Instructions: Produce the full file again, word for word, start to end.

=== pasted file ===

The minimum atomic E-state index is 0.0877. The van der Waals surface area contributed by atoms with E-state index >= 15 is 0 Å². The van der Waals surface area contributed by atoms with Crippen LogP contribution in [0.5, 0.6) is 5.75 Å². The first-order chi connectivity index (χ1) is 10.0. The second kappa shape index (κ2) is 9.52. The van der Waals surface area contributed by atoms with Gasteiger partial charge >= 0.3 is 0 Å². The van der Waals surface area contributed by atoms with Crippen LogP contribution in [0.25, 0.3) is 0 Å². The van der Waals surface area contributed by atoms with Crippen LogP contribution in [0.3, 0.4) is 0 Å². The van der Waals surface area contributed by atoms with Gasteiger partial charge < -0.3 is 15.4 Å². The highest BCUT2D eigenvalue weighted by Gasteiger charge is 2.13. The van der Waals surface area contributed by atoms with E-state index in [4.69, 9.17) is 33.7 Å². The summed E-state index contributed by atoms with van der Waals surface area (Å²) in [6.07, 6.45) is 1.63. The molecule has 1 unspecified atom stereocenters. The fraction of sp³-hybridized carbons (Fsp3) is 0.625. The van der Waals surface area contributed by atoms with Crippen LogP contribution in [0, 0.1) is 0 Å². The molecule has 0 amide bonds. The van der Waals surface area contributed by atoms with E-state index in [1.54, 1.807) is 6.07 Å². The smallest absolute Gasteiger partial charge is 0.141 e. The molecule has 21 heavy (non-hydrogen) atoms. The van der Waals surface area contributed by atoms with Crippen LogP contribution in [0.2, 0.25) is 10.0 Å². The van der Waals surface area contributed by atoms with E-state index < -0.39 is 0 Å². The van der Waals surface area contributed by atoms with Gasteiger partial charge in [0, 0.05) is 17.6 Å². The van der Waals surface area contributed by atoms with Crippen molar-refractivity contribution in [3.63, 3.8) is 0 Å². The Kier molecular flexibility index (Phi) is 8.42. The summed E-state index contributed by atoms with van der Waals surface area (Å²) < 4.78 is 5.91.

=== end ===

The minimum atomic E-state index is 0.0877. The van der Waals surface area contributed by atoms with E-state index >= 15 is 0 Å². The van der Waals surface area contributed by atoms with Crippen LogP contribution in [0.5, 0.6) is 5.75 Å². The first-order chi connectivity index (χ1) is 10.0. The second kappa shape index (κ2) is 9.52. The van der Waals surface area contributed by atoms with Gasteiger partial charge >= 0.3 is 0 Å². The van der Waals surface area contributed by atoms with Crippen LogP contribution in [0.25, 0.3) is 0 Å². The van der Waals surface area contributed by atoms with Crippen LogP contribution in [0.3, 0.4) is 0 Å². The van der Waals surface area contributed by atoms with Gasteiger partial charge < -0.3 is 15.4 Å². The highest BCUT2D eigenvalue weighted by Gasteiger charge is 2.13. The van der Waals surface area contributed by atoms with E-state index in [4.69, 9.17) is 33.7 Å². The summed E-state index contributed by atoms with van der Waals surface area (Å²) in [6.07, 6.45) is 1.63. The molecule has 1 unspecified atom stereocenters. The fraction of sp³-hybridized carbons (Fsp3) is 0.625. The van der Waals surface area contributed by atoms with Crippen LogP contribution in [0, 0.1) is 0 Å². The molecule has 0 amide bonds. The van der Waals surface area contributed by atoms with E-state index in [1.54, 1.807) is 6.07 Å². The smallest absolute Gasteiger partial charge is 0.141 e. The molecule has 21 heavy (non-hydrogen) atoms. The van der Waals surface area contributed by atoms with Crippen LogP contribution in [0.2, 0.25) is 10.0 Å². The van der Waals surface area contributed by atoms with E-state index < -0.39 is 0 Å². The van der Waals surface area contributed by atoms with Gasteiger partial charge in [0, 0.05) is 17.6 Å². The van der Waals surface area contributed by atoms with Crippen molar-refractivity contribution in [3.63, 3.8) is 0 Å². The Kier molecular flexibility index (Phi) is 8.42. The summed E-state index contributed by atoms with van der Waals surface area (Å²) < 4.78 is 5.91.